Uddiyana in the early medieval age was a small country, presently located in the Swat of Khyber Pakhtunkhwa Pakistan. Being a sacred place, Uddiyana valley played an important role in the history of Buddhism, especially from the perspective of Tibetan Buddhism.
It is believed that Uddiyana homeland of both the Vajrayana and Dzogchen teachings and is said to be the land where Garab Dorje, Vairotsana, Padmasambhava and Tilopa, amongst others, received the transmissions of Dzogchen.
Buddhist texts speak of Uddiyana as a beautifully green and fertile kingdom, inhabited by gentle people often clothed in white, who had great respect for wisdom and learning. It was surrounded by high, rugged mountains, and in the broad valleys were towering white stupas and golden temple roofs. It seemed a paradise on earth and so was called “the royal garden” from the Sanskrit udyana.
Uddiyana was also known as “the paradise of the dakinis”, as it was reputed for its unique sisterhood of priestesses – ladies dedicated to wisdom and spiritual development. These priestesses were not nuns and lived in sanctuaries or forest chapels.
History of Uddiyana
With regard to the origins of the Vajrayana teachings, the tantric scriptures recount that it was King Dza of the kingdom of Zahor who first received the tantras, which landed miraculously on his palace roof. It is believed that Dza is another name for King Indrabodhi of Uddiyana. If this is the case, then the tantras began to be disseminated in Uddiyana.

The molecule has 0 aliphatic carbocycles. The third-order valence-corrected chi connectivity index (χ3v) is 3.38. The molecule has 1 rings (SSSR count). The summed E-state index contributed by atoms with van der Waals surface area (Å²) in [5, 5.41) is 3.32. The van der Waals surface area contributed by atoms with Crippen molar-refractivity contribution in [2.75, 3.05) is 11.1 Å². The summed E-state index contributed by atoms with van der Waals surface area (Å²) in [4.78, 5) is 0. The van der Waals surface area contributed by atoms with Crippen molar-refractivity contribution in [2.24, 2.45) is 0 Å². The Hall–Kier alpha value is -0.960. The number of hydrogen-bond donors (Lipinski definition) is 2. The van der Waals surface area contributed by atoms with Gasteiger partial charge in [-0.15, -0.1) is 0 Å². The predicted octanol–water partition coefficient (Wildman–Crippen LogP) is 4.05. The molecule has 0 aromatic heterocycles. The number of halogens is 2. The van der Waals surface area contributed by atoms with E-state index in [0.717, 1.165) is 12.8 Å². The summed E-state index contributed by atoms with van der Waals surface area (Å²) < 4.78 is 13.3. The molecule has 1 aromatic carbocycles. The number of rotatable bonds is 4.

The first human Dzogchen master, Garab Dorje, was born near Lake Kutra in Uddiyana. His disciple, Manjushrimitra, was Indian and received the teachings in Bodh Gaya, and the next lineage holder, Shri Singha, came from the Central Asian kingdom of Khotan, but it was in Uddiyana near Lake Dhanakosha that he passed the lineage to Vairotsana.
Padmasambhava, who was to introduce Vajrayana and Dzogchen to Tibet was miraculously born on Lake Dhanakosha and raised by the king of Uddiyana.
Many of the Dzogchen texts that were translated into Tibetan during the early period of transmission were translated from the language of Uddiyana.
In recent times, archeological research in Swat conducted over the last 20 years, revealed many images of Buddhas and Bodhisattvas of the 7th and 8th century representing the ‘final flourishing of Buddhist art in the region’.